Frometal Jacket

The extreme idealism of F-4 commander Rodolfo Frometa

Pop morality quiz: An organization with offices in the United States has assassinated a foreign spy in that agent's homeland, or tried to do so. This is: A) right, B) wrong, C) legal, D) illegal, E) the kind of activity U.S. and Cuban authorities should be investigating.

If you live in Miami there's a good chance your head is already swirling with questions you want to ask before responding. For example, was the target a spy for Tony Blair or that tyrant Fidel Castro?

Comandos F-4 chief Rodolfo Frometa answers "A" because the target was Juan Pablo Roque, post-Soviet Cuba's most notorious spy. Roque is the debonair pilot who is now reviled in el exilio for marrying a Miami girl, Ana Margarita Martinez, then dumping her in an extreme example of putting his work before his relationship. Their matrimony was part of Roque's cover identity that enabled his infiltration of Brothers to the Rescue, the men who flew Cessnas over the Florida Straits in the early to mid-Nineties to spot hundreds of Cuban rafters trying to ride the Gulf Stream to freedom, or at least a free-market economy. Roque split for Havana in February 1996 just a few days before a Cuban MiG destroyed two Brothers to the Rescue planes over the straits, killing four of the group's members. An FBI investigation found that Roque had provided information to his superiors in Havana related to the Brothers' flight plans.

The alleged hit on Roque, according to Frometa, occurred this past December 16 near the intersection of Ayesteran and Boyeros in the El Cerro section of Havana. It was carried out by several F-4 members based in Havana. A policeman named Luis Ramirez Echeverria died in the shootout, as did one Ramon Sosa, a 32-year-old member of the F-4 hit squad. Roque was severely wounded and hospitalized. "I can't assure you that he is still alive," Frometa said last week. "He could be dead already."

Frometa, a brooding 56-year-old with a black mega-goatee, and his peppy blond-haired wife Teresa Diaz de Frometa were happy to have New Times pay a visit last week to the F-4 headquarters in Little Havana. She typed into a computer while he answered phone calls in their two-room office, up a dingy flight of stairs from a parking lot at the corner of West Flagler Street and SW Fourteenth Avenue. The place resembles a low-end travel agency, except for the montage of several dozen color snapshots that cover most of one wall. In the middle is a picture of Roque. His visage is surrounded by photos of men and women clad in combat gear and wielding machine guns and pistols. In one Teresa is taking aim with a hefty 9mm Beretta. Another shot shows a man (with Wite-Out painted over him to conceal his identity) standing next to a Havana pay phone on which he has just placed stickers containing F-4 propaganda. There is also a photo of an apartment building where, according to Frometa's island operatives, Roque resided until recently. A typed address (Calle Paseo 1, #201, Apt. 33) is attached to the photo. "Everyone who lives there works for the Cuban government," Frometa notes. And a policeman guards the entrance.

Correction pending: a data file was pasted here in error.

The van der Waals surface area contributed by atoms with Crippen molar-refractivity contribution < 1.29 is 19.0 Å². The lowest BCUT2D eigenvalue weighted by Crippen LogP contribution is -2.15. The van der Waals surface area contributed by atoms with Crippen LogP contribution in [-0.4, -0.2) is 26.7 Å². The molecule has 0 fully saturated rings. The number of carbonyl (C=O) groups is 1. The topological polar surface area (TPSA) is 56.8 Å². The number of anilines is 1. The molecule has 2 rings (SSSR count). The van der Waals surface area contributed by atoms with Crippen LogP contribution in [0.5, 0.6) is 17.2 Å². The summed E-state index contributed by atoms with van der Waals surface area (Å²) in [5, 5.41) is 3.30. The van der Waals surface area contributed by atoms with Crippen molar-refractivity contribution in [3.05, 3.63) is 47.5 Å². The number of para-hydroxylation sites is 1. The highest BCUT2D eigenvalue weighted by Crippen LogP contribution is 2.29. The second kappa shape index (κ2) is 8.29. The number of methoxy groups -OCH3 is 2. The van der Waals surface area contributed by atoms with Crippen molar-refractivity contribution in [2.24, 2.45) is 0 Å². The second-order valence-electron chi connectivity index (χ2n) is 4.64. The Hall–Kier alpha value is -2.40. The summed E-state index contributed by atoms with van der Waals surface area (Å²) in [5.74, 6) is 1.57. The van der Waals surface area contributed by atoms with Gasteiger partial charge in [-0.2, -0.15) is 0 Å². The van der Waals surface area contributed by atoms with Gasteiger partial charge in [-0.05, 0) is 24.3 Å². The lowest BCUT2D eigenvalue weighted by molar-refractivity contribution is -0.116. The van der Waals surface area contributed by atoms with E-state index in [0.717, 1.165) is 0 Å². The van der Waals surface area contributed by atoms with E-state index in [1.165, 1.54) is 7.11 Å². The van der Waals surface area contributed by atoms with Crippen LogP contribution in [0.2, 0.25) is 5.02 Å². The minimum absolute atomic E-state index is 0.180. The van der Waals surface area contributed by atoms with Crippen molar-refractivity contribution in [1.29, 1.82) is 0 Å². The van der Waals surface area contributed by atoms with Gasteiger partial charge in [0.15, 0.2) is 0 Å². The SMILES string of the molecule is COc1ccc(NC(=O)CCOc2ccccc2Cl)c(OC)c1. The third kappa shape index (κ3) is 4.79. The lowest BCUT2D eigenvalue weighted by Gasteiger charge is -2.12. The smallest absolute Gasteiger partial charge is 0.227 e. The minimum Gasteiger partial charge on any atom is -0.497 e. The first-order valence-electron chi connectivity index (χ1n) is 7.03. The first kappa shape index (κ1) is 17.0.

In March 2001 Frometa testified at the federal trial of five colleagues of Roque's who were arrested in 1998 for spying on exile groups and conspiring to obtain classified information from U.S. military bases. Frometa agreed to testify as a hostile defense witness at the trial and acknowledged F-4 was engaged in acts of violence in Cuba, including an arson attack on a bus. But the jurors didn't buy the defense attorneys' basic argument -- that their clients' presence in Miami was justified in order to monitor guys like Frometa. A jury convicted them in June 2001 and found one of them guilty of first-degree murder for complicity in the 1996 shootdown. They are serving sentences ranging from fifteen years to life.

Despite his group's dedication to the goal of offing Cuban police, spies, and anybody affiliated with the Castro regime, Frometa has a warm, even childlike, demeanor. It is easy to imagine him playing with his nine-year-old daughter and eight-year-old son. There they are on the wall, sporting black berets and F-4 T-shirts, marching down a street with their dad during a Little Havana demonstration. (His other three offspring are now adults.)

Frometa also thinks "C" (legal) is a valid answer. He maintains he has done no wrong under U.S. or Florida law because he had no prior knowledge of the December 16 attack and played no role in it. He was only the messenger, he asserts. At least Frometa hopes "C" is correct since the FBI is aware of his claim. He's almost certain his phone is tapped and office bugged. If true, it shouldn't be surprising. In December 1994 a federal judge in Miami sentenced him to three years in prison for trying to buy a Stinger missile, three anti-tank rockets, and a grenade launcher from an undercover FBI agent posing as a U.S. Army supply sergeant. Frometa said he planned to use the weapons to kill Castro.

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